Insmed shares routed on head-to-head antibiotic Phase III results

Bright and early this morning Insmed ($INSM) announced that its inhaled antibiotic Arikace hit its primary endpoint in a Phase III study and was awarded fast-track status at the FDA. But investors weren't in a party mood after they picked through the data.

Instead, Insmed's shares were routed today, swiftly plunging more than 25% as investors concluded that its once-daily Arikace didn't quite compare so favorably to twice-daily Tobi from Novartis ($NVS) when it came to treating Pseudomonas aeruginosa in cystic fibrosis patients.

A set of slides comparing the data from the study made it clear that Arikace patients did a little worse than those in the Tobi arm. And there were more serious adverse events for the Arikace group as well. So even though the treatment was statistically equivalent, Insmed also just helped prove Tobi's (slight) superiority.

Insmed shifted focus to concentrate most of its resources on this Phase III study, which is crucial to the company's future. And investors were quick to pick up on the implications after they took a closer look at the head-to-head data.

Insmed's release, though, trumpeted a number of bullish remarks indicating that the treatment should be on its way to a potential approval.

"The study achieved its primary endpoint and suggests that once-daily Arikace treatment was comparable to twice-daily Tobi treatment, the current gold standard of care for cystic fibrosis patients with Pseudomonas aeruginosa lung infections," said Felix Ratjen, a professor at the University of Toronto Hospital for Sick Children and co-chair of the study steering committee. "These results provide hope that an inhaled aminoglycoside that requires only once-daily dosing may be added to the toolbox of available therapies for physicians to treat cystic fibrosis patients who suffer from chronic Pseudomonas aeruginosa lung infections."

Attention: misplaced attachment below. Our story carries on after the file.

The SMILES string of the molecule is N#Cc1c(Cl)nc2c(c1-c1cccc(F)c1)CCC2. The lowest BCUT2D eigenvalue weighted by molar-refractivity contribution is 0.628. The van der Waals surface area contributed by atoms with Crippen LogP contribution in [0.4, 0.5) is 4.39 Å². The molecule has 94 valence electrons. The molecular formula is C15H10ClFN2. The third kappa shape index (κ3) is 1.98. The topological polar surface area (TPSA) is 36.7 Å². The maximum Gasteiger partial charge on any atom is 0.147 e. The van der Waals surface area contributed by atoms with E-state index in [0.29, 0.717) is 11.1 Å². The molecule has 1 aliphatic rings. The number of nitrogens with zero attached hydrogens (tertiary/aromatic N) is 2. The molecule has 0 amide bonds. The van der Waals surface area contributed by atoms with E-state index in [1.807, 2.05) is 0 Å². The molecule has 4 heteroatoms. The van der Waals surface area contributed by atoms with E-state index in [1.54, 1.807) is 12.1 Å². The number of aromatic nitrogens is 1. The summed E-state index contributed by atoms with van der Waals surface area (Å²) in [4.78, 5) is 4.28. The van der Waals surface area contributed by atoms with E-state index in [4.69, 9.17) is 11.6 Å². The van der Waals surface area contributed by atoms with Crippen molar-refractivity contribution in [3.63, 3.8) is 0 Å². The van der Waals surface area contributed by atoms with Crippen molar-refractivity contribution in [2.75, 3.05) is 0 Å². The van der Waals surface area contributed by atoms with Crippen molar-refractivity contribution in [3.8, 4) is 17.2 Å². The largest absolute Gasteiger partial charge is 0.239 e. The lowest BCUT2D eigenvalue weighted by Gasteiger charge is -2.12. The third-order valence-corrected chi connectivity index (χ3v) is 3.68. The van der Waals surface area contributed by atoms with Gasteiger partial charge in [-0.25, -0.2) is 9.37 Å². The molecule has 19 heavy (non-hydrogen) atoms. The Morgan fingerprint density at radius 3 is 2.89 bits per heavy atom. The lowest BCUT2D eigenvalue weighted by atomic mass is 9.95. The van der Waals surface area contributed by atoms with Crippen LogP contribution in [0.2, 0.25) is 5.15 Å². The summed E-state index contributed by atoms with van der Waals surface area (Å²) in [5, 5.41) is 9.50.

- here's the press release
- here are the data slides
- here's the report from TheStreet

Suggested Articles

Fifteen of the 22 patients in a gene therapy trial no longer needed transfusions, while the remainder needed fewer transfusions.

Argos Therapeutics is ending its kidney cancer trial and mulling options, including a merger or sale, to stay alive.

CNS Pharma says berubicin is the first anthracycline drug to cross the blood-brain barrier and could transform treatment of the highly invasive brain tumor.